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1999 World Tae Kwon Do Championships

Dateline: 10/04/99

Well, as a member of the cable-deprived, I didn't get to see the 1999 World Tae Kwon Do Championships, held in Edmonton, Canada this past June, until last week. But even after four months, the bouts were as exciting and action packed as could be. Televised on ESPN2 in the U.S., the tournament showcased the best tae kwon do stylists anywhere.

As I expected, the South Korean team dominated the standings, gathering 9 gold medals. But Europe and the Middle East had a good turnout in the medal rounds, including the Iran-Turkey men's middleweight final, and the Spanish women's 5 medals.

The tournament consisted of five days of sparring competition. ESPN2's coverage consisted mainly of final round matches, with particular focus on Team USA's bouts. Rules were the standard WTF tournament rules, requiring clean strikes to the torso or face to score points.

This competition really emphasized the fact that tae kwon do is truly a world sport. The Championships hosted 550 athletes from 66 countries around the world. Undoubtedly, many of these athletes will be the ones to watch in next year's Summer Olympics in Sydney.

That is, of course, if they make the cut. The TKD World Championships had 8 weight classes, allowing each country to field a fairly large team. However, Olympic TKD competition has only 4 weight classes. Each country will therefore have to pick the best of the best to represent them in the Y2K Olympics.

From my vantage point, watching the bouts on cable TV, one thing was clear: speed is everything. In each bout, first-strike reflexes racked up the winning points. In most weight classes, the ability to fire off quick attacks was often the deciding factor.

Here's the results of the championship matches:

Finweight division Men
(under 119 lbs)
(under 103.6 lbs)
Name Nation Name Nation
Gold Byeong-Seok Min Korea Asencio Belen Spain
Silver Roberto Cruz Philippines Song-Hee Yoon Korea
Bronze Wei Chun Chen Chinese Taipei Kadriye Selimogou Turkey
Bronze July Mercedes Dominican Republic France Pouzoulet France


Flyweight division Men
(119-127.9 lbs)
(103.6-112.4 lbs)
Name Nation Name Nation
Gold Jong-Il Yoon Korea Shu Ju Chi Chinese Taipei
Silver Abror Haider Denmark Hye-Young Shim Korea
Bronze Nhat Thong Ho Vietnam Guiru Yuan China
Bronze Younes Sekkat Morocco Jennifer Delgado Spain


Bantamweight division Men
(127.9-136.7 lbs)
(112.4-121.25 lbs)
Name Nation Name Nation
Gold Dae-Hyu Ko Korea Wang Su China
Silver Ahmet Evcimen Turkey Jae-Eun Jung Korea
Bronze Mark Lopez USA Mei Chun Meng Chinese Taipei
Bronze Ron Ivan Spain Christina Bach Switzerland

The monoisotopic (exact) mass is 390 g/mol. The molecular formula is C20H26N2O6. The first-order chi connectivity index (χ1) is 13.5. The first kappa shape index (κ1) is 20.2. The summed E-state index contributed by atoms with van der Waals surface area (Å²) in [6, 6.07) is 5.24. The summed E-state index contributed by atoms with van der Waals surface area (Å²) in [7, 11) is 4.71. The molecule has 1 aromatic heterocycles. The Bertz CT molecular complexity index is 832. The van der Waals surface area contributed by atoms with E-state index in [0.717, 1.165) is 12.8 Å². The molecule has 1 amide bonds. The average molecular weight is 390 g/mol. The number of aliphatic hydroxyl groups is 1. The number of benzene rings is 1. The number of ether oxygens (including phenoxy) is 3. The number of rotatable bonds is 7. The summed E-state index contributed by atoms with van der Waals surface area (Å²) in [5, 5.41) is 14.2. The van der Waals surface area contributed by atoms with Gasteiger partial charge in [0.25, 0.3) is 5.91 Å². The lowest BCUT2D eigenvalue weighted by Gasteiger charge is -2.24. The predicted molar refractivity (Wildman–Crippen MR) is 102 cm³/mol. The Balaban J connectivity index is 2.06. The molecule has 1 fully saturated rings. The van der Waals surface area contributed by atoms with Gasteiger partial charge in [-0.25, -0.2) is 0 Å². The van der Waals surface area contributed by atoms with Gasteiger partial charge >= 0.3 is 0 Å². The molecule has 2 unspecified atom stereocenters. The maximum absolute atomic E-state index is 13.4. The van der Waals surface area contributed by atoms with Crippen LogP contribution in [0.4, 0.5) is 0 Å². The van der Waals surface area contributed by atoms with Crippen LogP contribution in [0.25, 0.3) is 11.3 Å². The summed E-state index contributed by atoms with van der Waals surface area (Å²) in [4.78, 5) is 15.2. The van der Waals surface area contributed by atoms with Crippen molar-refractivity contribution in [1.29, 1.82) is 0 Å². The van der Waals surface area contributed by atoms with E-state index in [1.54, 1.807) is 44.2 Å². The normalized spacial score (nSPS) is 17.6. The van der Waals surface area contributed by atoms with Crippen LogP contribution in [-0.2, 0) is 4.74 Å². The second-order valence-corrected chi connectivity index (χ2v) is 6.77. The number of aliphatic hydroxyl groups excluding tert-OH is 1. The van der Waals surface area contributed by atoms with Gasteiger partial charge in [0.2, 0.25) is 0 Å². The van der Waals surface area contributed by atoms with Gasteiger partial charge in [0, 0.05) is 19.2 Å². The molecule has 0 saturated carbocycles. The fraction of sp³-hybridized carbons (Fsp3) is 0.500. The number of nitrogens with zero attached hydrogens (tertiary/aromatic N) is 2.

Featherweight division Men
(136.7-147.7 lbs)
(121.25-130 lbs)
Name Nation Name Nation
Gold Hyun-Goo No Korea Hae-Eun Kang Korea
Silver Jesper Roesen Denmark Iridia Salazar Blanco Mexico
Bronze Wenjin Dong Chinese Taipei Gael Texier Canada
Bronze Zas Franscisco Spain Reyes Sonia Spain


Lightweight division Men
(147.7-158.7 lbs)
(130-138.9 lbs)
Name Nation Name Nation
Gold H.Saeibonehkohal Iran Hyang-Mi Cho Korea
Silver Byung-Uk Kim Korea Hui Jing Zhang China
Bronze Rosendo Alonso Spain Ekaterina Noskova Russia
Bronze Sergio Cardenas Chile Lisa O'Keefe Australia


Welterweight division Men
(158.7-171.9 lbs)
(138.9-147.7 lbs)
Name Nation Name Nation
Gold Jong-O Jang Korea Elena Benitez Spain
Silver Bahri Tanrikulu Turkey Mirjam Muskens Netherlands
Bronze Rodriguez Martina Huert Mexico Wan Chen Chang Chinese Taipei
Bronze Joshua Coleman USA Barbara Pak Canada


Middleweight division Men
(171.9-185.2 lbs)
(147.7-158.7 lbs)
Name Nation Name Nation
Gold M. Aflakikhamseh Iran Yoon-Kyung Kim Korea
Silver Yasin Yagiz Turkey Lallana Ibone Spain
Bronze Faissal Ebnoutalib Germany Zhong Chen China
Bronze Saginolykov Adikham Kazakhstan Filiz Nur Aydin Turkey


Heavyweight division Men
(over 185.2 lbs)
(over 158.7 lbs)
Name Nation Name Nation
Gold Dae-Sung Moon Korea Ching Yi Kao Chinese Taipei
Silver Mictar Dounbia France Dominique Bosshart Canada
Bronze Daniel Trenton Australia Maria Koniahina Russia
Bronze Montesinos Ruben Spain Laurence Rase Belgium

In the men's competition, Korea came out on top in team standings with 95 points, followed by Iran with 43 points and Turkey with 38 points.

In the women's competition, Korea led with 70 points, followed by Spain with 51 points and Chinese Taipei with 47 points.

For more information on this exciting tae kwon do tournament, consult the following links:

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